“You are what you eat.” At least that’s what most of us have heard, or been told at some point in our lives. In truth though, as my old mentor Graham Jellett used to tell me “You are what your digestive system can absorb and process.” In the modern day health sphere, there are more new diets, super foods and health hacks than you can shake a stick at. It’s hard to decipher what to eat when there is so much information that is not grounded in centuries of knowledge. It’s one thing to be told a food is good for you. To eat it and to experience the effect it has on your body is to know the truth. Eating well should be simple.

How do I eat for better digestion: the mindfulness approach

Well, according to TCM theory, the answer to that question is, simply. That is to say, a diet should be easy to follow. Rigid diets, elimination of entire food groups, and overly restrictive diets are all detrimental to healthier digestion as a long-term solution. Why? Because too much restriction can create stress, tension, and anxiety around eating, most of which is held as stagnation in the tissues of the abdomen and leads to dysfunction of the gut. Most importantly food should be enjoyed and savoured, a meal should be a nurturing act, not just a quota of calories to be chowed down hurriedly whilst flickering through social media. Slow down, cut out distractions, be mindful of your food and how it tastes; simply be present.

Another thing that is vital is to cook. That is, to cook well and, where possible, cook slowly. The act of cooking is beneficial for the digestive system because it can be a meditative act, particularly once you are confident in your skills and know a few recipes. Cooking soups, stews and slow-cooked foods not only delivers delicious food but is much better for our nervous system than tearing through a drive through for fast food, or reheating a frozen meal from the supermarket. Food that is prepared with love, in a calm and relaxed way is always going to be better to eat than something prepared in a rush or by someone in a stressed state. I’m not saying you have to be as zen as the Buddha every time you cook, but at the very least, cook mindfully and enter the kitchen with as much ease and comfort as you can find. Food is a ritual, keep it sacred. And just like spirituality; a little food goes a long way. Don’t overeat.

What do I eat?

Whatever is in season. It’s that simple. Go to a local farmer’s market or organic grocer and see what is growing locally and in season and eat it. If it’s organic all the better. Eating tropical fruit in the middle of winter is a privilege, not a necessity. and here is an odd bit of advice: stop eating bananas folks, especially in winter! In my experience, eating bananas in a Victorian winter goes together about as well as a group of vegans visiting a butcher shop. It just doesn’t end well. (Sorry vegans, I do love you).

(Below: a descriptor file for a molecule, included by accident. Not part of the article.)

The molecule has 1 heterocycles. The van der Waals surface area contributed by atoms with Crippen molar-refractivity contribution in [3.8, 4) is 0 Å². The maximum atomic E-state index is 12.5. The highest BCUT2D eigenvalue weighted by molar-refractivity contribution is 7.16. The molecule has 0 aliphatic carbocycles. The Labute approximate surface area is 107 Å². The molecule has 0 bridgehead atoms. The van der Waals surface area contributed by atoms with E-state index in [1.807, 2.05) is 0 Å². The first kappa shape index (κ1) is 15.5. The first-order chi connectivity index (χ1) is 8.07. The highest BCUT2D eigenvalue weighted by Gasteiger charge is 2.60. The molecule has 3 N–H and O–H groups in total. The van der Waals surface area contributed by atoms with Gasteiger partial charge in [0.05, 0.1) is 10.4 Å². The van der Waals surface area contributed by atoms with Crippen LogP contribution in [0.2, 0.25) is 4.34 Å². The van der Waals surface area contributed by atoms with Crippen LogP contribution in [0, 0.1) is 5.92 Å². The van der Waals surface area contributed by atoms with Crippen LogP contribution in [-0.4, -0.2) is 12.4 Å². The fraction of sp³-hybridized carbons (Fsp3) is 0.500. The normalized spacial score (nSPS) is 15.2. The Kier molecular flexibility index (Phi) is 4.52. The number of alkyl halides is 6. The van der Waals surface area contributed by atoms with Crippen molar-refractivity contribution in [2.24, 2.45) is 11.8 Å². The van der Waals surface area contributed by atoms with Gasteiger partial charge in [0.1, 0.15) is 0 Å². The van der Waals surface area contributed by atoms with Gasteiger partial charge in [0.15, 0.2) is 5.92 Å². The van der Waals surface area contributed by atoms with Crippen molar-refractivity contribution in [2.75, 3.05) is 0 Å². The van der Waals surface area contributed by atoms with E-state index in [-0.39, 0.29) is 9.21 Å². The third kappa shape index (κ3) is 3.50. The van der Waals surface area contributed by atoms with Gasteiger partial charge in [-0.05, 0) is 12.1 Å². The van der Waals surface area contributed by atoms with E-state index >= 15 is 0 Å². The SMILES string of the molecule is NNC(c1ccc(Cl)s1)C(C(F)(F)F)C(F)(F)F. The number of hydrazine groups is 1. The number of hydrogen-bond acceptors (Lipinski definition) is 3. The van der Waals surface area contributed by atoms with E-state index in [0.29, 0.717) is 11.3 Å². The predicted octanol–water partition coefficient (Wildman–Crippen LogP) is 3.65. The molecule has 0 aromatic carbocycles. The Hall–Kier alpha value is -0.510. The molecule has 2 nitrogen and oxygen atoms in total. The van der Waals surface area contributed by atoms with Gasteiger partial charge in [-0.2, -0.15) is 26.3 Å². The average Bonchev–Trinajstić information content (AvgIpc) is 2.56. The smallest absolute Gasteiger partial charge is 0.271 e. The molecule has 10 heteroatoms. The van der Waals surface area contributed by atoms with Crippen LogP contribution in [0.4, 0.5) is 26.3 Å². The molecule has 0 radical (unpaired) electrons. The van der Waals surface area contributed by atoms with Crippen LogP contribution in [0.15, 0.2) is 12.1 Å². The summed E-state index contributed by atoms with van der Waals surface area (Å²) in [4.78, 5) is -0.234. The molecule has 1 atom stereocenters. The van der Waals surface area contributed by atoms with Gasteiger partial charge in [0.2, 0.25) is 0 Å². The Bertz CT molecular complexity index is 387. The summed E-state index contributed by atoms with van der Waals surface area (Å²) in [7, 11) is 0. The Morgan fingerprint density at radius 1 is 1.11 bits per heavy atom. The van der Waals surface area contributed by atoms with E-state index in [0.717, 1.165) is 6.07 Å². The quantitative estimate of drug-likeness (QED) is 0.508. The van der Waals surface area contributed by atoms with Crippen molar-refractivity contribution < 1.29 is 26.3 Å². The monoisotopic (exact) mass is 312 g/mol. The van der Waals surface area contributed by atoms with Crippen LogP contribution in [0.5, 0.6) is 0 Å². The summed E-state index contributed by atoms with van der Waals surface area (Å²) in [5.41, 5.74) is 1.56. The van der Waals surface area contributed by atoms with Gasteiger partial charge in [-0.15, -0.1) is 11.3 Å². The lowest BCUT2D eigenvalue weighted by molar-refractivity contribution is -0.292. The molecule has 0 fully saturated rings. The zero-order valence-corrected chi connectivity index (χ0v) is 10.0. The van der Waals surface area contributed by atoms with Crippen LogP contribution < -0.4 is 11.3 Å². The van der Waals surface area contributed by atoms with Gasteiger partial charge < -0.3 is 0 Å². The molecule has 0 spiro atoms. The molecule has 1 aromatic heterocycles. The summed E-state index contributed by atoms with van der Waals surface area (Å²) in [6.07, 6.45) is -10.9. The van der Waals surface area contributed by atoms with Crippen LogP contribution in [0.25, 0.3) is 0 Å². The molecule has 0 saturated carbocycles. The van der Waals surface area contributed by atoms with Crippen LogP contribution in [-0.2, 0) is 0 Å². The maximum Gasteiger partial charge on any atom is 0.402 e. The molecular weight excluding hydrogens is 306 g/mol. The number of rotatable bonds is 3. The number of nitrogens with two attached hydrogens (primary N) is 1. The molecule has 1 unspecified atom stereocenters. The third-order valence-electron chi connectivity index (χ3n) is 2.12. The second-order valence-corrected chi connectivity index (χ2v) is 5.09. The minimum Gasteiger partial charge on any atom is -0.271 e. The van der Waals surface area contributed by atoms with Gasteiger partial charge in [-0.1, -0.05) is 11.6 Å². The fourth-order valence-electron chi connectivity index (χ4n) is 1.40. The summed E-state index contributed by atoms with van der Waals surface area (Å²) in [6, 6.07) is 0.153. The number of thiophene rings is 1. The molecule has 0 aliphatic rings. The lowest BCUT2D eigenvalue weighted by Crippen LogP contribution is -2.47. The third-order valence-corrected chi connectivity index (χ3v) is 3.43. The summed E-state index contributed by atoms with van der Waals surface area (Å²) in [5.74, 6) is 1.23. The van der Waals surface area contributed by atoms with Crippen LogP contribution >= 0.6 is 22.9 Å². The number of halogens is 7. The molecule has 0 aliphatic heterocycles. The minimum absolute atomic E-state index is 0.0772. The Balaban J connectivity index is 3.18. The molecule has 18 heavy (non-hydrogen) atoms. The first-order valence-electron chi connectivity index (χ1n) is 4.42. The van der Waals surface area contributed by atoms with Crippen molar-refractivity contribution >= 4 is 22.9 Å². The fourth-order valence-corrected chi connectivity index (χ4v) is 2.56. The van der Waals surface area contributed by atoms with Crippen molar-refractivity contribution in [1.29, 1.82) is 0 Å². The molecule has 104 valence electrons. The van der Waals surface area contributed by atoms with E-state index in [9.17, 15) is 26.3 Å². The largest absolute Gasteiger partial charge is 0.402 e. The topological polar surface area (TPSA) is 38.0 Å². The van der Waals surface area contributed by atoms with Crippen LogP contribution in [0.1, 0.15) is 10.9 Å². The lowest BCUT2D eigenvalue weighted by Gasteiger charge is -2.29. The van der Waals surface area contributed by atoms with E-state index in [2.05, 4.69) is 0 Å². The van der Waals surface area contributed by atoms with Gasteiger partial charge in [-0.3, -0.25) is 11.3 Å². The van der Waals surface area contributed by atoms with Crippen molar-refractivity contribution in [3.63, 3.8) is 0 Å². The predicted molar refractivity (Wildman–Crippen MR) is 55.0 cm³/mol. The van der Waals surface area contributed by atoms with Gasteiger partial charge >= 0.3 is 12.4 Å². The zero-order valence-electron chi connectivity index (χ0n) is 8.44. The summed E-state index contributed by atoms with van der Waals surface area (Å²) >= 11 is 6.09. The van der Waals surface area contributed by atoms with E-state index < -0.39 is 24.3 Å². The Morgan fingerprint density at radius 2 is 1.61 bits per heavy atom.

From there listen to what your body needs; not what your mind tells you is morally acceptable. If you need to eat meat, fish, eggs, ghee to survive then eat them. If you can survive on kale and pure sunlight then more power to you. Truly. There are some with constitutions that support vegetarian and vegan diets. There are also those that don’t. In terms of eating protein, carbohydrates, and fats, balance is key, all are fine, at the right times and in the right amounts. A small amount of protein at every meal is good. Carbohydrates such as oats, rice, potatoes are best eaten after exercise or in small to moderate amounts. With fats, things such as ghee, organic butter, avocados, nuts etc are healthy in small amounts; don’t overdo it.

What not to eat?

Ultra processed foods! They are made from substances extracted from foods; starches, fats, sugars, etc. These ‘foods’ include; ice cream, canned and packaged foods, cereal, biscuits, cakes, pre-made sauces, marinades, soft drink, lollies, candy just to name a few. As part of an everyday diet they have absolutely no place. The occasional; and I mean occasional, departure is ok. But a daily piece of cake or handful of lollies is not occasional. A birthday, for example, is an occasion. A dessert once a week or fortnight is occasional. Christmas pudding on Christmas day is occasional. However, regularly eating a packet of chips at morning tea is not occasional. That’s habitual and it’s bad news in the long run. Stop eating food that’s been meddled with and mucked around with. I call that sort of food bastardised food! It’s no longer real food. It’s junk food and we need to so goodbye to junk food. Simple!

How to listen to your body

If you eat food, pay attention to these cues.

How does it sit in your stomach?

If there is discomfort then you’ve eaten too much or you can’t digest it well Is there bloating or gas? You’ve overeaten or you can’t digest it well

Is there heartburn or reflux? You’ve overeaten or you can’t digest it well

Do your bowels become loose? If so, you’ve overeaten or can’t digest it well

Do your bowels become firmer, more constipated? You’ve overeaten, or can’t digest your food.

Do you feel tired and lethargic after meals? You’ve overeaten or can’t digest your food.

What next?

Struggling with digestion, or unsure what type of diet is right for you. Peter is here to help guide you back to health, and that always begins with optimising your digestive health.